Course popular in TN but less so elsewhere; experts say it offers unlimited scope for jobs

There are two things every student at the Anna University campus, waiting for her admission these days, is sure of. First, she wants to be in a college that attracts good placements and second, she wants the Electronics and Communication Engineering (ECE) course.

Three days after engineering counselling began on Sunday, of the 4,948 students allotted seats, nearly 1, 226 have opted for ECE. Mechanical engineering, with 892 seats, came second and computer science with around 724 takers was third.

This preference for ECE is not unusual in the State. Over the last three years, ECE has dominated student choices here. In other parts of the country however, the scenario is not quite the same. Mechanical engineering is more or less the first preference in Mumbai, Pune, while students still opt for computer science and allied engineering courses in New Delhi. ECE – sometimes offered as a subset of electrical engineering and many a time, combined with the study of telecom networks – is definitely a popular choice, but does not seem to attract the kind of numbers as it does in Tamil Nadu.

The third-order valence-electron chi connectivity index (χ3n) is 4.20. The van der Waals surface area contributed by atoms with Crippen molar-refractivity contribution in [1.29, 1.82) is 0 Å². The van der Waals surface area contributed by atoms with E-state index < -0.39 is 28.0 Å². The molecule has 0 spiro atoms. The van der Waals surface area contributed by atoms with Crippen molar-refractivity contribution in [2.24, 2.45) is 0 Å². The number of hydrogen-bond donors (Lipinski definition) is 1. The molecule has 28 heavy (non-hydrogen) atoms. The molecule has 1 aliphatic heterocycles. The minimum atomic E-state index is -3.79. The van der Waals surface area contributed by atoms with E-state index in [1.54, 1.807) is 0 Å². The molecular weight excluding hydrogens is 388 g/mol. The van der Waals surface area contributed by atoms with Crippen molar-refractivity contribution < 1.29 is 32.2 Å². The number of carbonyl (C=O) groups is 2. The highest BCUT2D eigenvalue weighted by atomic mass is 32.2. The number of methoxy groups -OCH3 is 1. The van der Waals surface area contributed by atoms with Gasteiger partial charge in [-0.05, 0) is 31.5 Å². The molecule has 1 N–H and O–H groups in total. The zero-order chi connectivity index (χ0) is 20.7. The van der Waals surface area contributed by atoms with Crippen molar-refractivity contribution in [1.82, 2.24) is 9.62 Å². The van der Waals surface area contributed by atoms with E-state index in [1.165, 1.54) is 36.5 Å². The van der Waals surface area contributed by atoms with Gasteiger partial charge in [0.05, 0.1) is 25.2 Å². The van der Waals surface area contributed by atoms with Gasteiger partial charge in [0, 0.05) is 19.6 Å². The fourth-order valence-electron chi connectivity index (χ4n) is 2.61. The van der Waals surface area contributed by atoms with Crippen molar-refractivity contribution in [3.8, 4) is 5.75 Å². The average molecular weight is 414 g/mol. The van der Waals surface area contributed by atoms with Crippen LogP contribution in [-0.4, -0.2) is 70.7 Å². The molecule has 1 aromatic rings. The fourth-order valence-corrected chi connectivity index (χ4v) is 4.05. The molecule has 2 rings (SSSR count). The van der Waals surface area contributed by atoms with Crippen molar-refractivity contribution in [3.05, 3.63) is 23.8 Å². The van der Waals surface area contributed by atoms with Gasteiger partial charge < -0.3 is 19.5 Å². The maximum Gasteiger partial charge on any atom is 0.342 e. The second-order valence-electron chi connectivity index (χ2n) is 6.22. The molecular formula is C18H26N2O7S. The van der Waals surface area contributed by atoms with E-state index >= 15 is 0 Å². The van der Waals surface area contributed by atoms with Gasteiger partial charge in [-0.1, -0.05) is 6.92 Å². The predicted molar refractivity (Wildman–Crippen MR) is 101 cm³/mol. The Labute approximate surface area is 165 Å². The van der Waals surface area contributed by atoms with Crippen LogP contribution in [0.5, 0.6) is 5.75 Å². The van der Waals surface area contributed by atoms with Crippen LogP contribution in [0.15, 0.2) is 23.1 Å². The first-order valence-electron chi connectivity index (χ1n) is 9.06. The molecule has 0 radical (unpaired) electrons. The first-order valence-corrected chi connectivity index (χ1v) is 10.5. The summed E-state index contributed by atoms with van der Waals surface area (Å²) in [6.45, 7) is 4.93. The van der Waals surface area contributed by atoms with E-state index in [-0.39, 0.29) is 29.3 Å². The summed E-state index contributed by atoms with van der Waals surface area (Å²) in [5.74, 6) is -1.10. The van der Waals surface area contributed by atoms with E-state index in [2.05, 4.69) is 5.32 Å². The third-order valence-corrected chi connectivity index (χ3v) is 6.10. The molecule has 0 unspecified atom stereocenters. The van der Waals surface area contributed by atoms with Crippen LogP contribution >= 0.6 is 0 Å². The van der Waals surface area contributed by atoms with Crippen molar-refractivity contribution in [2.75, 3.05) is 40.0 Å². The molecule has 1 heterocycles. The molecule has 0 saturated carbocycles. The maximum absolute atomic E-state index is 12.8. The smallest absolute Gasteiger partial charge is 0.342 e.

“The origin of this ECE affiliation is not known. Very few students actually know why they opt for a specific branch. Many times, it is because consultants recommend these courses or families pressure students to opt for them,” says V. Rhymend Uthariaraj, Secretary, Tamil Nadu Engineering Admissions.

P. Murali, who got through the ECE course at Anna University, is unsure if he is really interested in the course. But he wants to pursue it, because it will help him later pursue marine physics, a subject he is interested in.

Many others are even more perplexed. “My sister did the same course. She has a job with a multi-national corporation now,” says R. Pramila, another ECE aspirant. Tell her that an IT or a computer science degree would get her the same job, and she says, “I have a higher cut-off and the teachers are also good in the ECE department, my sister said.” The fact that students in ECE are permitted to appear for campus placements of both core and IT jobs, is a contributing factor to the course’s popularity, say experts.

Former Anna University Vice Chancellor E. Balagurusamy attributes the situation to computer science losing its sheen. “Every graduate can become a programmer but ECE offers an unlimited scope to work in areas including IT, mobile networks and instrumentation. This flexibility is what attracts them,” he said.

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